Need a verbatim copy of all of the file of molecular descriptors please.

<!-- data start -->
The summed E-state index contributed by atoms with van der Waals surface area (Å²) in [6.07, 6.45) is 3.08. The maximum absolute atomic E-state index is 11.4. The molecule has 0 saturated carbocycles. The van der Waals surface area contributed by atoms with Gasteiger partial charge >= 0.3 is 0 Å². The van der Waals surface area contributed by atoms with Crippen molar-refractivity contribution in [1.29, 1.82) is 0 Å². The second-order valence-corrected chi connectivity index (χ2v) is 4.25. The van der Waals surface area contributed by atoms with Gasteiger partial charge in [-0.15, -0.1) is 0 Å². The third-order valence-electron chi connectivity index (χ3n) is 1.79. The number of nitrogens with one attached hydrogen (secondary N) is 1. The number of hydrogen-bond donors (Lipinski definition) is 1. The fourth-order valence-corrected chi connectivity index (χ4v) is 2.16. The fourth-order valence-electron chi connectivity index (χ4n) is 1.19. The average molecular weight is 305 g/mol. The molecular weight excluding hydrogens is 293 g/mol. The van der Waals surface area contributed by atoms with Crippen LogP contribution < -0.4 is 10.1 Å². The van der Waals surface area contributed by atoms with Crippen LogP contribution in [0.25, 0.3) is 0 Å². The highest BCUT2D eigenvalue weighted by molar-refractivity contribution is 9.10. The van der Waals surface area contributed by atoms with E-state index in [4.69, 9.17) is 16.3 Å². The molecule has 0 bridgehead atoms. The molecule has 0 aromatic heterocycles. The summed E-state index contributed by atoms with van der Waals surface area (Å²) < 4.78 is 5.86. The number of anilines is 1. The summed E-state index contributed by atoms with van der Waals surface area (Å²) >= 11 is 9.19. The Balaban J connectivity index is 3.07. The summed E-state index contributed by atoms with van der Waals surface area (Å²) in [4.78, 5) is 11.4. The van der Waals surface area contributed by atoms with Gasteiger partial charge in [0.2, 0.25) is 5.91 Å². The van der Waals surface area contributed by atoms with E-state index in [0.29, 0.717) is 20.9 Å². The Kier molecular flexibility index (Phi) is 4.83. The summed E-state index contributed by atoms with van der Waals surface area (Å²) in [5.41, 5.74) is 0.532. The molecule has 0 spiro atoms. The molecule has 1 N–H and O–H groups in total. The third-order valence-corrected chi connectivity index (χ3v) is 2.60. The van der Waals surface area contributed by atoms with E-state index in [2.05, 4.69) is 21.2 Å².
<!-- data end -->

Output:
The summed E-state index contributed by atoms with van der Waals surface area (Å²) in [6.07, 6.45) is 3.08. The maximum absolute atomic E-state index is 11.4. The molecule has 0 saturated carbocycles. The van der Waals surface area contributed by atoms with Gasteiger partial charge >= 0.3 is 0 Å². The van der Waals surface area contributed by atoms with Crippen molar-refractivity contribution in [1.29, 1.82) is 0 Å². The second-order valence-corrected chi connectivity index (χ2v) is 4.25. The van der Waals surface area contributed by atoms with Gasteiger partial charge in [-0.15, -0.1) is 0 Å². The third-order valence-electron chi connectivity index (χ3n) is 1.79. The number of nitrogens with one attached hydrogen (secondary N) is 1. The number of hydrogen-bond donors (Lipinski definition) is 1. The fourth-order valence-corrected chi connectivity index (χ4v) is 2.16. The fourth-order valence-electron chi connectivity index (χ4n) is 1.19. The average molecular weight is 305 g/mol. The molecular weight excluding hydrogens is 293 g/mol. The van der Waals surface area contributed by atoms with Crippen LogP contribution < -0.4 is 10.1 Å². The van der Waals surface area contributed by atoms with Crippen LogP contribution in [0.25, 0.3) is 0 Å². The highest BCUT2D eigenvalue weighted by molar-refractivity contribution is 9.10. The van der Waals surface area contributed by atoms with E-state index in [4.69, 9.17) is 16.3 Å². The molecule has 0 bridgehead atoms. The molecule has 0 aromatic heterocycles. The summed E-state index contributed by atoms with van der Waals surface area (Å²) < 4.78 is 5.86. The number of anilines is 1. The summed E-state index contributed by atoms with van der Waals surface area (Å²) >= 11 is 9.19. The Balaban J connectivity index is 3.07. The summed E-state index contributed by atoms with van der Waals surface area (Å²) in [4.78, 5) is 11.4. The van der Waals surface area contributed by atoms with Gasteiger partial charge in [0.2, 0.25) is 5.91 Å². The van der Waals surface area contributed by atoms with E-state index in [0.29, 0.717) is 20.9 Å². The Kier molecular flexibility index (Phi) is 4.83. The summed E-state index contributed by atoms with van der Waals surface area (Å²) in [5.41, 5.74) is 0.532. The molecule has 0 spiro atoms. The molecule has 1 N–H and O–H groups in total. The third-order valence-corrected chi connectivity index (χ3v) is 2.60. The van der Waals surface area contributed by atoms with E-state index in [2.05, 4.69) is 21.2 Å².